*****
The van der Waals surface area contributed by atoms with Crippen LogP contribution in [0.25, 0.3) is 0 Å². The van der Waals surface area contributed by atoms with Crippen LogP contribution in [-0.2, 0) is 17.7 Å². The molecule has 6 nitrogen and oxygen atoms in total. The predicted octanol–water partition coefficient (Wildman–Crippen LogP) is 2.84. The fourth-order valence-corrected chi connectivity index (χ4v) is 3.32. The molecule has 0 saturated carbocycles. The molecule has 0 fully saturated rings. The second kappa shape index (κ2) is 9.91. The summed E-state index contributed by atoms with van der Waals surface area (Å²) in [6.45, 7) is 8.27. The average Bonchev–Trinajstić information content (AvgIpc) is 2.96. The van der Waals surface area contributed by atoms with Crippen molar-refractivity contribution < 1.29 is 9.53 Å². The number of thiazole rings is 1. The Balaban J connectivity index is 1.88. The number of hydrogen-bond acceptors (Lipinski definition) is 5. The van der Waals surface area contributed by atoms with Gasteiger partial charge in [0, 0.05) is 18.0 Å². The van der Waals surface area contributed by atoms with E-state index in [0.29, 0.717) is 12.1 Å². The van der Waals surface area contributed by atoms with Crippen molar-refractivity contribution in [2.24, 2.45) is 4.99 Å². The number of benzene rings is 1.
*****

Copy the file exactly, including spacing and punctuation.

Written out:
The van der Waals surface area contributed by atoms with Crippen LogP contribution in [0.25, 0.3) is 0 Å². The van der Waals surface area contributed by atoms with Crippen LogP contribution in [-0.2, 0) is 17.7 Å². The molecule has 6 nitrogen and oxygen atoms in total. The predicted octanol–water partition coefficient (Wildman–Crippen LogP) is 2.84. The fourth-order valence-corrected chi connectivity index (χ4v) is 3.32. The molecule has 0 saturated carbocycles. The molecule has 0 fully saturated rings. The second kappa shape index (κ2) is 9.91. The summed E-state index contributed by atoms with van der Waals surface area (Å²) in [6.45, 7) is 8.27. The average Bonchev–Trinajstić information content (AvgIpc) is 2.96. The van der Waals surface area contributed by atoms with Crippen molar-refractivity contribution < 1.29 is 9.53 Å². The number of thiazole rings is 1. The Balaban J connectivity index is 1.88. The number of hydrogen-bond acceptors (Lipinski definition) is 5. The van der Waals surface area contributed by atoms with Gasteiger partial charge in [0, 0.05) is 18.0 Å². The van der Waals surface area contributed by atoms with E-state index in [0.29, 0.717) is 12.1 Å². The van der Waals surface area contributed by atoms with Crippen molar-refractivity contribution in [2.24, 2.45) is 4.99 Å². The number of benzene rings is 1.